CASINO

Chinese Triad ready to take over Cambodian casino town

TAGs: Cambodia, sihanoukville, triad

A gang reportedly tied to the Chinese Triad, the country’s mafia, wants to take over a Cambodian city. A video has surfaced that allegedly shows members of the gang discussing its plans for Sihanoukville, a casino town in Cambodia. The video is being taken seriously and an investigation has been launched by Cambodian authorities and the Chinese Embassy.

chinese-triad-ready-take-over-cambodian-casino-town2According to a report by the South China Morning Post, the video shows 20 men, all shirtless and some with tattoos, except for the man doing all of the talking. Speaking in Mandarin, the apparent leader launches into a tirade about “Kampong Som,” another name for Sihanoukville. He asserts, “Kampong Som, in the next three years, whether it will be safe or chaotic, is under my control.”

The video started making its rounds this past Sunday, beginning with Facebook and working its way out from there. The Chinese Embassy posted a response to the video on its website, stating that it would be cooperating with local law enforcement to try and track down the individuals, all of whom are suspected of living in the central Chinese city of Chongqing.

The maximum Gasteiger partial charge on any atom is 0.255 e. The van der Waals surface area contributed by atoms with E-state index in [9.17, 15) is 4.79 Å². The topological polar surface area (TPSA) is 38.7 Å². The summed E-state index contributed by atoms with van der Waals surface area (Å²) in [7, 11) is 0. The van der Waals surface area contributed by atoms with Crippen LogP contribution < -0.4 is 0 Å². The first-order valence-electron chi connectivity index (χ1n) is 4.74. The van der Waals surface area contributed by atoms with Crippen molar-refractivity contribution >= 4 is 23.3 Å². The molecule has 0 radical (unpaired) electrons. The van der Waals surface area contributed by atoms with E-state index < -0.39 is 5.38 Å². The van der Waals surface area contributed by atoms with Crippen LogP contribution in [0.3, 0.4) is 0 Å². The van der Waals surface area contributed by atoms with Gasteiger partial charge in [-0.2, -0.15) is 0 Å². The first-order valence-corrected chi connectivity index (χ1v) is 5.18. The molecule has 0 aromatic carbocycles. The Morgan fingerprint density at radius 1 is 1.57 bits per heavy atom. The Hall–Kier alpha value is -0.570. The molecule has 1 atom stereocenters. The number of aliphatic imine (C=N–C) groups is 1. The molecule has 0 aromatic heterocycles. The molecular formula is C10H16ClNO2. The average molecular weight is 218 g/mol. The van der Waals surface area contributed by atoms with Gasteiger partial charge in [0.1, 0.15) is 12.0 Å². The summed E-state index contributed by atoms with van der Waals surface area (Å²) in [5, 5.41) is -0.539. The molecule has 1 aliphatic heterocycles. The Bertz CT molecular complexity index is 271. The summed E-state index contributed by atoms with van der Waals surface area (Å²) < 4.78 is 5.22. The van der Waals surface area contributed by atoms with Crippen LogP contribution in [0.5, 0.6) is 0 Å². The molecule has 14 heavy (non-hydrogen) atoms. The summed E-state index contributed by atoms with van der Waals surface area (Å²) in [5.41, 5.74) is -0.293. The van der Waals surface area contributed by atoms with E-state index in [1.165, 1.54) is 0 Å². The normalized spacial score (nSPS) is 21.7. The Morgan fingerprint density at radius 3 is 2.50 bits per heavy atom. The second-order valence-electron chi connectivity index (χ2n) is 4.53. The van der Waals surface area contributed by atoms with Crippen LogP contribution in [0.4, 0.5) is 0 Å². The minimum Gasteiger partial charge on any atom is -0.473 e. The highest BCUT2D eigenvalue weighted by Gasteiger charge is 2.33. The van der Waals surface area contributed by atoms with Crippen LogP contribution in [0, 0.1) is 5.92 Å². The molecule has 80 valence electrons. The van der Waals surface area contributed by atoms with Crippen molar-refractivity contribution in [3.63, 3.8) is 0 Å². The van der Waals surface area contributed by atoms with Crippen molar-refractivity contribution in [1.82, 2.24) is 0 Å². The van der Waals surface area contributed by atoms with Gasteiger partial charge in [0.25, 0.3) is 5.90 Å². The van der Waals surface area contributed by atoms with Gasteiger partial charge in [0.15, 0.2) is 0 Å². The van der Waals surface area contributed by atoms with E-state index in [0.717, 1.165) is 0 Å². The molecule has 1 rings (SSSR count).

There has been a lot of investment from China’s wealthy in Sihanoukville lately. Those investments have been forged by a plan to turn the laidback city into a Chinese gambling hub and there are now over 70 casinos and resorts in the city – 100 in the province. Given that locals cannot gamble due to Cambodian law, the area residents are feeling overwhelmed and now part of a minority. Most cannot even get a job in the casinos, as they don’t speak the required Mandarin necessary to work in the casinos.

The rapid expansion in the area has created a “Wild West” atmosphere, reminiscent of the anything-goes mentality seen 130 years ago as the US was beginning to be developed. As such, all types of criminal activities are found in Sihanoukville, including money laundering and kidnapping. Lieutenant General Yun Mi, the provincial governor, points to the Chinese as the culprits, stating that crime is on the rise because “Chinese mafia [who] disguise themselves to commit various crimes and kidnap Chinese investors … causing insecurity in the province.”

There may be some truth to the governor’s comments. Apart from the Triad video, 241 of the 341 foreigners arrested last year for criminal activity were from China. In addition, last week, two Chinese nationals were taken into custody for allegedly murdering another Chinese and tossing his body out of a moving car in the middle of the day.

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